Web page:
Follow Techotopia on Twitter

On-line Guides
All Guides
eBook Store
iOS / Android
Linux for Beginners
Office Productivity
Linux Installation
Linux Security
Linux Utilities
Linux Virtualization
Linux Kernel
System/Network Admin
Scripting Languages
Development Tools
Web Development
GUI Toolkits/Desktop
Mail Systems
Eclipse Documentation

How To Guides
General System Admin
Linux Security
Linux Filesystems
Web Servers
Graphics & Desktop
PC Hardware
Problem Solutions
Privacy Policy




Thinking in C++
Prev Contents / Index Next

C++ explicit casts

Casts should be used carefully, because what you are actually doing is saying to the compiler “Forget type checking – treat it as this other type instead.” That is, you’re introducing a hole in the C++ type system and preventing the compiler from telling you that you’re doing something wrong with a type. What’s worse, the compiler believes you implicitly and doesn’t perform any other checking to catch errors. Once you start casting, you open yourself up for all kinds of problems. In fact, any program that uses a lot of casts should be viewed with suspicion, no matter how much you are told it simply “must” be done that way. In general, casts should be few and isolated to the solution of very specific problems.

Once you understand this and are presented with a buggy program, your first inclination may be to look for casts as culprits. But how do you locate C-style casts? They are simply type names inside of parentheses, and if you start hunting for such things you’ll discover that it’s often hard to distinguish them from the rest of your code.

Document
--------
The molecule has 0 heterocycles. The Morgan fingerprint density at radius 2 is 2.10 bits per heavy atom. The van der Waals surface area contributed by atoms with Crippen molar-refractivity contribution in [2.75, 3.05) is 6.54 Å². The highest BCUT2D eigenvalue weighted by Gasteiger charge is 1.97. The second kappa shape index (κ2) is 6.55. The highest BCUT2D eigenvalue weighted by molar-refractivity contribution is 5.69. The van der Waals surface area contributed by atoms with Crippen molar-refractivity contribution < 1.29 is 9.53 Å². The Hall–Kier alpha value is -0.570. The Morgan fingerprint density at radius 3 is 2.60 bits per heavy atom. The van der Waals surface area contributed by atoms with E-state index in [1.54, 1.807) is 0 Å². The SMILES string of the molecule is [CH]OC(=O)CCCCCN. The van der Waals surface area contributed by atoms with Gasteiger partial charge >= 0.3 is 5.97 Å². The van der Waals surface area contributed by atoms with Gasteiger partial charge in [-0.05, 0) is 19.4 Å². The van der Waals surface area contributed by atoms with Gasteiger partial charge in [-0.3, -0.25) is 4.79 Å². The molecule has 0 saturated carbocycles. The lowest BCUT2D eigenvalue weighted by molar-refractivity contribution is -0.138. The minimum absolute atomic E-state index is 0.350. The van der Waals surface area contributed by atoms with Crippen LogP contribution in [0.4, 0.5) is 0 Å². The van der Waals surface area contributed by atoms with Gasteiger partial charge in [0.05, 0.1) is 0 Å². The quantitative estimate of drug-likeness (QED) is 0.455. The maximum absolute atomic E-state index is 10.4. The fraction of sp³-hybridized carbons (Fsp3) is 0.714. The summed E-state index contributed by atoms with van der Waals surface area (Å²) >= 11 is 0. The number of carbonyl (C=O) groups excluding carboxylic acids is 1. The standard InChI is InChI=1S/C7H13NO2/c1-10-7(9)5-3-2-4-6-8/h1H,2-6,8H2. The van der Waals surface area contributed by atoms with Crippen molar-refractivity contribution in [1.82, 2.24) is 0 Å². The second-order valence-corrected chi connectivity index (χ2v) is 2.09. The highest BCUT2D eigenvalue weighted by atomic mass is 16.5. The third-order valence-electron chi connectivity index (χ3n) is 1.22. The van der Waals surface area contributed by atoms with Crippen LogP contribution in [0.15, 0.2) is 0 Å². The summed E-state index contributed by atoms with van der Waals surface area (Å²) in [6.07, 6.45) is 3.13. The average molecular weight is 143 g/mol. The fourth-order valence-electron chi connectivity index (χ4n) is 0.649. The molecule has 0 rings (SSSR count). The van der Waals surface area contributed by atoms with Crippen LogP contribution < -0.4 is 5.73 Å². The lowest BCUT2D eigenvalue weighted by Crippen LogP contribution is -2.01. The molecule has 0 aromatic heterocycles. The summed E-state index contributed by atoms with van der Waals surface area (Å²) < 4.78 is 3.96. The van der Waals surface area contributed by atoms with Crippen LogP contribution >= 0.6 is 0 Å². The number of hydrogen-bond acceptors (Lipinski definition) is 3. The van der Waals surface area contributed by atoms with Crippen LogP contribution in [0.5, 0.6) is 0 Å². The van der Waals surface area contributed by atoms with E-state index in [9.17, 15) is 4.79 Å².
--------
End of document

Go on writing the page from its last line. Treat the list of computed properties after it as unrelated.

Standard C++ includes an explicit cast syntax that can be used to completely replace the old C-style casts (of course, C-style casts cannot be outlawed without breaking code, but compiler writers could easily flag old-style casts for you). The explicit cast syntax is such that you can easily find them, as you can see by their names:


For “well-behaved” and “reasonably well-behaved” casts, including things you might now do without a cast (such as an automatic type conversion).


To cast away const and/or volatile.


To cast to a completely different meaning. The key is that you’ll need to cast back to the original type to use it safely. The type you cast to is typically used only for bit twiddling or some other mysterious purpose. This is the most dangerous of all the casts.


For type-safe downcasting (this cast will be described in Chapter 15).

The first three explicit casts will be described more completely in the following sections, while the last one can be demonstrated only after you’ve learned more, in Chapter 15.

Thinking in C++
Prev Contents / Index Next

   Reproduced courtesy of Bruce Eckel, MindView, Inc. Design by Interspire